CREW - PART 1 news

CREW - PART 1

CREW = CHALLENGE | RESIST | EQUALITY | WOMEN

Historically worn as a revolutionary symbol, our CREW berets were designed to Challenge, Resist and to demand Equality for Women. Our desire is to have each beret owner wear it as a symbol of uniformity as we combat and work to advance women’s rights and equality. We are all in this fight together, as a CREW.

These ladies pictured inspire us, speak their minds, take no sh*t, but do no harm. Each one has a story and one that is both inspiring and unique. Please read along as these lovely ladies talk about what it means to them to be a woman.

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Barbara Ball

1. What does it mean to you to be a woman?

To be a woman is to be a multifaceted version of yourself. I believe women have the capability to be strong as well as kind, to be loving as well as assertive, to be boss babes and leaders, caretakers and friends. The beauty of being a woman is allowing oneself to be multifaceted, to enjoy all aspects and all parts of you. Being a woman is incredibly complex, and being able to define your own womanhood, that is being a woman.

2. What do you think is the most significant barrier to female leadership?

The most significant barrier to female leadership is categorization. Women are categorized before any position in life or what role it seems they're currently fitting in the most. Women and men need to stop the categorization that forces women to place themselves in a category or to 'fit' into whatever aspect of life they're in or goal they're trying to achieve.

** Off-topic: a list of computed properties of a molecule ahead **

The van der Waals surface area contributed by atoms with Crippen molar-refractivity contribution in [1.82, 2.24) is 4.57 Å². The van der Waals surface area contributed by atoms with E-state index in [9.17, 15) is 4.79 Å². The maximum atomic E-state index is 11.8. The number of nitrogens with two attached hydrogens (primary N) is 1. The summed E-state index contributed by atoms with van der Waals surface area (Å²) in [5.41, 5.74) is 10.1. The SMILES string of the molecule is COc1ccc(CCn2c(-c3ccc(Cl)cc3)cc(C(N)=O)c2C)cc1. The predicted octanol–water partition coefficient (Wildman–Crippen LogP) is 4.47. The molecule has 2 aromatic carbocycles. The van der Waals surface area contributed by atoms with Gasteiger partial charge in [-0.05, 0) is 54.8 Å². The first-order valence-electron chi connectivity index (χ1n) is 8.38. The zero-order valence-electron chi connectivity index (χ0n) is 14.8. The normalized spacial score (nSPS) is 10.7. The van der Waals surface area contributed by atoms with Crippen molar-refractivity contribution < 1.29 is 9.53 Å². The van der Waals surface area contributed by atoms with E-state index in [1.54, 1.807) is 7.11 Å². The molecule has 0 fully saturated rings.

3. If you could have dinner with any woman, living or not, who would be and why?

Because of my passion for animal advocacy, I'd love to have dinner with Jane Goodall. She is a true pioneer for primatology, and to be able to pick her brain about her wildlife adventures & advocacy, what she believes our world should do for climate change, and her perspective on environmental conservationism would be incredible. I would also add Emma Watson for her fierce feminism ideologies and Michelle Obama because Michelle Obama.

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Tayler Lord

Bio: I'm Tayler and I am a publicist, Beyoncé fangirl, book hoarder, and an incredible dancer. I was recently featured in the background of an episode of top chef. 1. What does it mean to you to be a woman?Being a woman means allowing yourself to exist freely and take up space in a world that is designed to not let you do either of those things. 2. What do you think is the most significant barrier to female leadership?The most significant barrier to female leadership is a society founded on the idea that women are less than men. Though we've made great strides to get to where we are now, the fact remains that the capitalist patriarchy is designed to oppress women, especially queer women, transgender women, and women of color. Real female leadership begins when we all decide to get angry about society's failings and use that anger to uplift, support, empower, and celebrate those who are unfairly beaten down by the system.3. If you could have dinner with any woman, living or not, who would it be and why?Maya Angelou. She was graceful and flawed and powerful and brilliant--a truly phenomenal woman. Just being in her presence and hearing her voice would be a great joy.